Google and Facebook are the biggest players in the tech world, for many reasons. The most important asset is their data resource. These tech giants offer ‘free’ services to the world and, in return, collect copious amounts of your information. If you’ve ever questioned these free services or wanted to know what the catch was, it’s your data. The price of ‘free’ is data.
These companies didn’t get to where they are by only taking though, they offer beneficial products and they also offer you tools to access and review the information they have on you. Most of us have accepted that everything we do online is tracked and stored. But for those who find themselves itching from the inside out, let’s start with Google: How can you find out what Google knows about you and what can you do about it?
Google probably holds more information about you than anyone else. If you thought your best friend or mum knows you best, think again, because Google does. Yes, they grab standard information like age, gender, interests, search habits, location history, but there could be more that you aren’t aware of, based on your browser permissions. – Sophie Curtis, mirror.co.uk
To start, ensure you’re logged into your Google account. If you have a Gmail, Google + profile, then you will have a Google account. Once you’re logged in, type https://myaccount.google.com/ into the search bar. This is what you will see:
On this screen you will be able to see which of your devices have access to your account, which apps are connected to your account, what search data Google has on you, the different locations you’ve been to, and your interests (who Google thinks you are). Lastly (this is Google after all), you also have control over your information. You are able to delete what you want, and you’re able to download your Google data.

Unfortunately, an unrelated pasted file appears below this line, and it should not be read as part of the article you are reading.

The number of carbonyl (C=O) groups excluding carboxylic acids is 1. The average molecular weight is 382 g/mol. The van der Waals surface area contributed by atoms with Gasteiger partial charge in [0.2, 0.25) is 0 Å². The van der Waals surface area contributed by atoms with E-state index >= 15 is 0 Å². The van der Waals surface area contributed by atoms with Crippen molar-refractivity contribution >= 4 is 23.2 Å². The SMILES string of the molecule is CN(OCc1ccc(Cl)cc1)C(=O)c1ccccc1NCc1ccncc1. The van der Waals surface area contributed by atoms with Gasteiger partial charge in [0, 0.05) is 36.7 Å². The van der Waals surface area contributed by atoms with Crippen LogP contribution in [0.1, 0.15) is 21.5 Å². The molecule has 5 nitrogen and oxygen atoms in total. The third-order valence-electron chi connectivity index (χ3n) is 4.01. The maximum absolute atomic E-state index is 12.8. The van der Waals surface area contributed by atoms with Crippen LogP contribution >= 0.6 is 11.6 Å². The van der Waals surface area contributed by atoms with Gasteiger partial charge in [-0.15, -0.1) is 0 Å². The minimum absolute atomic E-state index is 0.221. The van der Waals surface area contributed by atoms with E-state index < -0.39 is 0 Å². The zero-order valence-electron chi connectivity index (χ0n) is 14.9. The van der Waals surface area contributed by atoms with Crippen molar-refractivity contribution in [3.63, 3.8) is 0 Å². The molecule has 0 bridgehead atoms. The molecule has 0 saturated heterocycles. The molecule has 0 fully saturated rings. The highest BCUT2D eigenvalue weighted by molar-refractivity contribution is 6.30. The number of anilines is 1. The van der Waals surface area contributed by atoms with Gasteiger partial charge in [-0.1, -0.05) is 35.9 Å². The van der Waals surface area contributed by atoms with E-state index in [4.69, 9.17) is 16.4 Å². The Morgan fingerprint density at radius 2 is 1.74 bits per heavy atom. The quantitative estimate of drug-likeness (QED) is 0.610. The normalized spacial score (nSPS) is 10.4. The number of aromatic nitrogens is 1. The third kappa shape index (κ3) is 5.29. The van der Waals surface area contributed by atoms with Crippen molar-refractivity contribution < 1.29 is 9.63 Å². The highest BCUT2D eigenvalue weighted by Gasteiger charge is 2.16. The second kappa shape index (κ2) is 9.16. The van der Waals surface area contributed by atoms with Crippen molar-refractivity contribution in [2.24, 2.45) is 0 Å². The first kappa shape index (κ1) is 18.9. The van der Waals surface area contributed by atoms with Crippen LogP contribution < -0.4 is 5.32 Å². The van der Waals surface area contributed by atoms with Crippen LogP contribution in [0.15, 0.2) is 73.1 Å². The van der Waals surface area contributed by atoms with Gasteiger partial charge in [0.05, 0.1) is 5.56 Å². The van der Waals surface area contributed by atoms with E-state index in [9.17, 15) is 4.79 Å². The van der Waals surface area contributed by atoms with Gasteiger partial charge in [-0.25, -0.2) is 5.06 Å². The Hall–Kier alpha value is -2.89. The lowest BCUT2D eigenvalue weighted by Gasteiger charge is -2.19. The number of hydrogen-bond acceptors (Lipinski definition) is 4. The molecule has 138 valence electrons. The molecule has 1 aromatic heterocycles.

Now, how to find out everything Facebook knows about you?
There are three main ways that Facebook uses to figures you out (Julie Bort, Business Insider). Firstly, what you tell Facebook directly when you sign up and fill out in your profile/bio. Secondly, your activity on Facebook, so what you do when you’re on Facebook. Things you’ve ‘liked’, groups you joined, photos, videos and links you’ve shared, basically anything you click on. Thirdly, Facebook can also track everything you do outside of Facebook such as websites you visit. Don’t be too alarmed – most websites allow this via cookies, which allows Facebook to then read those cookies.
Knowing what you’ve shared with Facebook, and what you’ve shared with friends on Facebook is much simpler to find out than finding out who Facebook thinks you are. To help with this, Facebook has put together a slideshow that helps you control the ads you see. Click here to watch the full guide.
If you don’t want Facebook to track what you do outside of Facebook, there’s a way to opt out. Click on the lock icon on the blue bar on your Facebook dashboard (next to the notifications icon). Then clicks on ‘Ads’ on the left navigation dashboard, and then select ‘Off’. – Julie Bort, Business Insider.
Now that you know what is actually in your control, the question is, will you be doing anything to change what Google and Facebook know about you? Would you take the steps to remove what you aren’t comfortable with or not?